And in despair I bowed my head;
“There is no peace on earth,” I said;
“For hate is strong,
And mocks the song
Of peace on earth, good-will to men!”

And yet, despite these things, this is the season that we set aside to recognize and honor the coming of Christ into our world, as a sign of God’s wishes for reconciliation with all people. As the sign of God proclaiming peace and good will to all of us, entering into our existence, knowing firsthand our hopes, our aspirations, our greatest joys and our deepest grief. And through that, showing us how we’re to love God, and how an important way of loving God is how we love others. I believe that’s the most significant aspect of why God chose to reconcile with us by becoming one of us, in the flesh – to truly be God with us, God among us, through Christ – to show us how we’re supposed to be the key agents of illustrating, and spreading, God’s peace on earth, and God’s good will to all people.

Today’s gospel reading is from Mark. It includes the title, the headline of the gospel: “The beginning of the good news of Jesus Christ, the Son of God.” Did you notice that this gospel isn’t titled, “The beginning of the story of Jesus Christ;” or even more significantly, it isn’t called “The whole story,” or “The beginning, middle, and end of the story?” What we read in Mark’s gospel is just the beginning of what God considers the good news, the tidings of great joy, of reconciliation, of true peace on earth and good will to all, that we receive in Jesus Christ. In other words, it’s an ongoing, unfinished story. This passage talks a bit about John the Baptizer. John is the preparation for the good news. In Jesus’ birth, we have the initiation of that news. In his life and teachings, we have the clarification of the good news. In his death and resurrection, we have God’s validation of the good news. And through the ongoing work of the Holy Spirit, joining us with Christ, we – we – are the continuation of the good news that God has proclaimed to the world through Jesus, beginning with the birth that we’re awaiting this season.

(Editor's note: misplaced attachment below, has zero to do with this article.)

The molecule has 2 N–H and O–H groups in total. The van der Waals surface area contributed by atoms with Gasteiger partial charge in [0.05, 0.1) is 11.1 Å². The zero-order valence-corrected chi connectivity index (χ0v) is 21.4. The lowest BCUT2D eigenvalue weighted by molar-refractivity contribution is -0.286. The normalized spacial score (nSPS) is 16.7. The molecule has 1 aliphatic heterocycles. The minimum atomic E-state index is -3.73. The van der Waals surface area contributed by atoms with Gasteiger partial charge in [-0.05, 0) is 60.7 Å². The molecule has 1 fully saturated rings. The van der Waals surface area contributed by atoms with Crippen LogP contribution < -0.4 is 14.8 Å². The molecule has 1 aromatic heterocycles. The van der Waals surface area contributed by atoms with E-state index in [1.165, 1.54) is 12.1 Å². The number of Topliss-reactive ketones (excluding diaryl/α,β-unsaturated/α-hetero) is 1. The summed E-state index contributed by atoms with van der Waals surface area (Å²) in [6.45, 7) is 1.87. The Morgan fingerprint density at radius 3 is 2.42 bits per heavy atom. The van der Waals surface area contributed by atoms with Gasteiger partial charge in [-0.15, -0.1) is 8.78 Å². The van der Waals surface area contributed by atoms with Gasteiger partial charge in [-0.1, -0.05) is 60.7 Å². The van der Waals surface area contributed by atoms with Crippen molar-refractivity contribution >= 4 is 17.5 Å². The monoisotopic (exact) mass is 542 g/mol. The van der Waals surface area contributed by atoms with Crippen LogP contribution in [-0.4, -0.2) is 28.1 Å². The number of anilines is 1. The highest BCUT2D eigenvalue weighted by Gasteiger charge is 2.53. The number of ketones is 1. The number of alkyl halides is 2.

So we light this second candle of Advent, the candle that signifies peace. We light it realizing that much of our world, around us and within us, is not right; is not at peace. But in our hearts, we’re grateful for what God has done in us, and for us, and we’re grateful that God has called us to work to extend that peace to others in the world, by working for justice, in every way we possibly can. We light this candle because through the birth of the little one in the manger, we know that God is in control, and will ultimately establish peace and good will for all. With that knowledge in our heart, even aware of what’s wrong in the world, even if we have some measure of sadness and disillusionment in our hearts, we can still share the feelings that Longfellow put to words as he finished his poem:

Then pealed the bells more loud and deep:
“God is not dead, nor doth He sleep;
The Wrong shall fail,
The Right prevail,
With peace on earth, good-will to men.”

 Thanks be to God.